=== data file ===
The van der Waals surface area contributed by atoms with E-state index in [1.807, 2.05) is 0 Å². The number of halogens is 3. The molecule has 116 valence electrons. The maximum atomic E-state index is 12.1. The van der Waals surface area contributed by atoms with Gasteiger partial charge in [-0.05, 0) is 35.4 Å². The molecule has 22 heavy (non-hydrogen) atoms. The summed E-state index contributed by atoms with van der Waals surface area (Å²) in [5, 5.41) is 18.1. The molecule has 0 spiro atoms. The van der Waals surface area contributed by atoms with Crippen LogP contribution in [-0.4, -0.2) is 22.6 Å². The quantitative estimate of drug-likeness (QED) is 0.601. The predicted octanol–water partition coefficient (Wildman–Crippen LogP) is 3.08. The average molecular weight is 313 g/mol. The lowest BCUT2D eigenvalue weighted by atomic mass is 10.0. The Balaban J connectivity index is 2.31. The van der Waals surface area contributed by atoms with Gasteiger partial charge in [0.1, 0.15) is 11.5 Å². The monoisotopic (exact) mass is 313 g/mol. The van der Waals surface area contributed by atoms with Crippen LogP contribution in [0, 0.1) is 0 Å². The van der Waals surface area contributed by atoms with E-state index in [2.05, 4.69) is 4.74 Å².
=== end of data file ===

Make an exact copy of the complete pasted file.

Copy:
The van der Waals surface area contributed by atoms with E-state index in [1.807, 2.05) is 0 Å². The number of halogens is 3. The molecule has 116 valence electrons. The maximum atomic E-state index is 12.1. The van der Waals surface area contributed by atoms with Gasteiger partial charge in [-0.05, 0) is 35.4 Å². The molecule has 22 heavy (non-hydrogen) atoms. The summed E-state index contributed by atoms with van der Waals surface area (Å²) in [5, 5.41) is 18.1. The molecule has 0 spiro atoms. The van der Waals surface area contributed by atoms with Crippen LogP contribution in [-0.4, -0.2) is 22.6 Å². The quantitative estimate of drug-likeness (QED) is 0.601. The predicted octanol–water partition coefficient (Wildman–Crippen LogP) is 3.08. The average molecular weight is 313 g/mol. The lowest BCUT2D eigenvalue weighted by atomic mass is 10.0. The Balaban J connectivity index is 2.31. The van der Waals surface area contributed by atoms with Gasteiger partial charge in [0.1, 0.15) is 11.5 Å². The monoisotopic (exact) mass is 313 g/mol. The van der Waals surface area contributed by atoms with Crippen LogP contribution in [0, 0.1) is 0 Å². The van der Waals surface area contributed by atoms with E-state index in [2.05, 4.69) is 4.74 Å².